While smallpox seems less relevant today, it is a historically important disease that killed loads of people. According to the CDC (Center for Disease Control): "On average, 3 out of every 10 people who got it died. Those who survived were usually left with scars." It is also where vaccines started. I won't get too into all of the history here, but in the late 1700's Edward Jenner used a live vaccinia virus (which causes cowpox, a virus/disease related to smallpox) to inoculate or infect a patient. The reason for this was that he noticed that milkmaids often didn't get smallpox if they had contracted the much milder cowpox. His methods worked (luckily since he used human subjects in the days before scientific ethics was a thing). And the word "vaccine" comes from "vacca," which is latin for "cow!"

Edward Jenner vaccinating a child. Image from Wellcome Collection.

How is it spread? 

Smallpox initially infects the respiratory system and so it is usually transmitted in the air from one person to another. It can also be spread through touch because the scabs and sores contain live virus, but that is less common. Namely, it happened when the infected person sneezed or coughed virus into the air.

Once smallpox is in the body, it incubates (develops, multiplies) for several days, the CDC estimates between 7 and 19 days. During this time, there may not be any symptoms present and the person probably won't know he or she is sick.

  • First symptoms are pretty common for diseases: fever and body aches. Some patients may experience vomiting. The CDC states that this stage is not usually contagious, but it can be.
  • Next the patient will start to develop a rash in the mouth and tongue. This is when patients are most contagious! That is part of why this disease is dangerous and easy to spread: people around you don't know you have smallpox!
  • Following this stage, the sores in the mouth will begin to fade to be replaced by the signature skin sores. 
  • The sores become pustules (bumps filled with fluid) form that have a characteristic dent in the middle. 
  • The pustules will start to scab over and the scabs eventually fall off. This happens after about 3 weeks of obvious disease (from the mouth sores). And remember, the pustules and scabs are also contagious. Once the scabs are all gone, the person is not contagious anymore.
This highlights another reason this disease is important: if you got smallpox (and almost everyone did before vaccines), you were sick and contagious for about a month. If you survived. Remember the mortality rate was about 33%. Meaning that about a third of the people who were infected would die of the disease.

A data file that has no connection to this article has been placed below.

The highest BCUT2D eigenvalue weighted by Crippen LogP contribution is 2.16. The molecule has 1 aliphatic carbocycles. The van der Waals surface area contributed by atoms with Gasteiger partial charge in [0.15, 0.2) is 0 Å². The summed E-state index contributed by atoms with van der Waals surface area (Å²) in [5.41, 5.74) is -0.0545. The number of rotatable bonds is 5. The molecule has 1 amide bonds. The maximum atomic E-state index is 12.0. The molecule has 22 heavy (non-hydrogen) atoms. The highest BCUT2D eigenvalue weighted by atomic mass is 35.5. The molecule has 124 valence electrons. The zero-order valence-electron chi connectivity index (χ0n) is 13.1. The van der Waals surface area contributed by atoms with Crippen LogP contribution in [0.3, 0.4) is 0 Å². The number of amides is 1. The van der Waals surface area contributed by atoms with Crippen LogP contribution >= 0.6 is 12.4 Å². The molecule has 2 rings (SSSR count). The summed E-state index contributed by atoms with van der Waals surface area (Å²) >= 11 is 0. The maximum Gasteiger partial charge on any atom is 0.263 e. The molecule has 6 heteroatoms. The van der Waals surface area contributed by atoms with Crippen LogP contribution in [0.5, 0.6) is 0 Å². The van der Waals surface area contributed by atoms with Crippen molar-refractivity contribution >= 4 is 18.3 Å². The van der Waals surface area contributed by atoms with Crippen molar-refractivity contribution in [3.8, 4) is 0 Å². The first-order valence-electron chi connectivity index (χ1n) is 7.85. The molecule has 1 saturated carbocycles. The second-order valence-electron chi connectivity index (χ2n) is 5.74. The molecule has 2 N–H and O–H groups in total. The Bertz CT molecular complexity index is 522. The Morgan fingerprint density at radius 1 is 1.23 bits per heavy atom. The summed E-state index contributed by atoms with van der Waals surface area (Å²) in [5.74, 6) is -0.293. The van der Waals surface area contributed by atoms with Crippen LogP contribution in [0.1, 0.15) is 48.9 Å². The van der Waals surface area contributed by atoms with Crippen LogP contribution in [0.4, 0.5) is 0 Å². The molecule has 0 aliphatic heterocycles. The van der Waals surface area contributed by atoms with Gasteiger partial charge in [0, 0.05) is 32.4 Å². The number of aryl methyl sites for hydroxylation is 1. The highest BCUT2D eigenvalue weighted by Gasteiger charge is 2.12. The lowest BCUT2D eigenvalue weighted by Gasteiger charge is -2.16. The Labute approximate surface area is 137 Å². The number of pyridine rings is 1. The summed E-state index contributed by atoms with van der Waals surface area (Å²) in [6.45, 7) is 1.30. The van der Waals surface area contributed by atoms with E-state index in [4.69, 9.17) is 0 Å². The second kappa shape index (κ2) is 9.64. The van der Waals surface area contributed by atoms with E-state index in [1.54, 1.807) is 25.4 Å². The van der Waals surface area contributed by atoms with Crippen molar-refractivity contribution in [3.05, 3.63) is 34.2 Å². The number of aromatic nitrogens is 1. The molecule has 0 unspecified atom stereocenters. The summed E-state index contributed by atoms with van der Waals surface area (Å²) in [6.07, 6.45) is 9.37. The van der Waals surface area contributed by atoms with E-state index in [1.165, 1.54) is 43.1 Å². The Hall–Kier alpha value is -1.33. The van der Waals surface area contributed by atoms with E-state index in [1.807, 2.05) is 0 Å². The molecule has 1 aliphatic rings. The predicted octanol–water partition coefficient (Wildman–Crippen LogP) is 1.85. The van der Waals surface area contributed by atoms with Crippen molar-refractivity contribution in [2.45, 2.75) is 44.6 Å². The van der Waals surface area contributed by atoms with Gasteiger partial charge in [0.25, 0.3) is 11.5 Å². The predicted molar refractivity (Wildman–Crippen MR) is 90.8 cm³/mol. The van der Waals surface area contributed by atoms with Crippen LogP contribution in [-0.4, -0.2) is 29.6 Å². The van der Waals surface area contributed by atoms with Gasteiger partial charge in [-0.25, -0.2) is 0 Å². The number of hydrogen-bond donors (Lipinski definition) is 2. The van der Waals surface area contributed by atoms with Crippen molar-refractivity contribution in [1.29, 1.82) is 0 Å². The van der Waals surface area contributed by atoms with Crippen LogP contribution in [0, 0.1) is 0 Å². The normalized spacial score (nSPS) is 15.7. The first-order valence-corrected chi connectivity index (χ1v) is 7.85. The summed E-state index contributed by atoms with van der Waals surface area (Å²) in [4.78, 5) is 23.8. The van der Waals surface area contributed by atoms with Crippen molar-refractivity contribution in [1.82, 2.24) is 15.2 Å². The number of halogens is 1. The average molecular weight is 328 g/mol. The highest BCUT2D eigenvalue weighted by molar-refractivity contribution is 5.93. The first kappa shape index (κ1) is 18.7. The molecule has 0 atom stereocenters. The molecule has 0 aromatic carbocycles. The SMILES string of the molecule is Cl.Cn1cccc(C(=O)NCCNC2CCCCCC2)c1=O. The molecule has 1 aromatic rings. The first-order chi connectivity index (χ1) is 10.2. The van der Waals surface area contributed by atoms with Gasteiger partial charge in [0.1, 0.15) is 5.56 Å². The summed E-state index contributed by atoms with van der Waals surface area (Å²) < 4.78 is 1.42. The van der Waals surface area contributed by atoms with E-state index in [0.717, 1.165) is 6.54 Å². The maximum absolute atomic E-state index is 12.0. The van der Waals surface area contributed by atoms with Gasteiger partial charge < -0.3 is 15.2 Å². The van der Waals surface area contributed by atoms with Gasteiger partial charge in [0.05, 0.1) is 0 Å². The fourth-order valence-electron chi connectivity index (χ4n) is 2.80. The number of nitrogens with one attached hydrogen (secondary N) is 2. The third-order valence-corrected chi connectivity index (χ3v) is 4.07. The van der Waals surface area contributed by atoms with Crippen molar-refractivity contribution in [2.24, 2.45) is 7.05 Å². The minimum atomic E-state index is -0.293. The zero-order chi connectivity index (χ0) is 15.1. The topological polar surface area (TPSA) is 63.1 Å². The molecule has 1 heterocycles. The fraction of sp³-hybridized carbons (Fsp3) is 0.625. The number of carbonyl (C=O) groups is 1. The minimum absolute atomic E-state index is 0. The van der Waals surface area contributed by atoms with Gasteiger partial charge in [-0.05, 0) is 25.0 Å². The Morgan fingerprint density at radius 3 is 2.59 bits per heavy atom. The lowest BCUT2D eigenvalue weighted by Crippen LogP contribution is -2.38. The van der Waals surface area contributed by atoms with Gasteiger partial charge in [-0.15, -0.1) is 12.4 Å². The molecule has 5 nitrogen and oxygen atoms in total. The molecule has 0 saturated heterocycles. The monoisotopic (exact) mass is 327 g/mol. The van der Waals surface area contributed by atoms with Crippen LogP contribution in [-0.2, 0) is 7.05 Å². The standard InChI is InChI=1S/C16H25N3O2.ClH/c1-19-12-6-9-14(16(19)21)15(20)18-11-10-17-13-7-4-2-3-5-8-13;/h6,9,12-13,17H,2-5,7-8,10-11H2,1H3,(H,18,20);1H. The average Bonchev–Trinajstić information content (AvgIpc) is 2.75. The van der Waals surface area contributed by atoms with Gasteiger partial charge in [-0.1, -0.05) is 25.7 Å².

If the virus moved to the eye, the patient could become blind.

According to the WHO, "Between 65–80% of survivors are marked with deep pitted scars (pockmarks), most prominent on the face."

One upside: if you survived, you had life-long immunity! This means you cannot get smallpox twice!
Smallpox rash and pustules. Image from Wellcome Collection.

Prevention and Treatment:
These are not super important now that smallpox is eradicated, but there are still stocks of smallpox vaccine out there. Military personnel are the most common people vaccinated these days, and not even all of them receive the vaccine. I believe it is available to medical professionals in some places, but many never receive it. The main reason for this is that the vaccine is still a live virus (a weaker vaccinia virus that was developed in labs for the vaccine for many generations) and can cause people nearby to become infected by the vaccine strain. When a person gets the vaccine, they are supposed to avoid human contact for a while until the vaccine site heals. (I know the old vaccines gave a pox mark/pock mark and pustule, so you would have to wait for the scab to fall off, just like with smallpox. I'm unsure if the current vaccines are the same, but I know they are still contagious.)

As for treatment, there are a couple options, just in case! None of these antivirals (medication used to treat viruses) have been used to treat smallpox because there are no more cases, but they are: tecovirimat (TPOXX), cidofovir and brincidofovir.

That's about it for smallpox! I hope you liked it and learned something. And if I missed anything or got anything wrong, please, please let me know so that I can correct it! Feel free to reach out with questions or if something needs clarification. Thanks!

Centers for Disease Control and Prevention
World Health Organization
Medical Microbiology, 6th edition by Patrick R. Murray, Ken S. Rosenthal, and Michael A. Pfaller
Mayo Clinic

Also, thanks so much to my friend, Veronica, for helping me edit this post!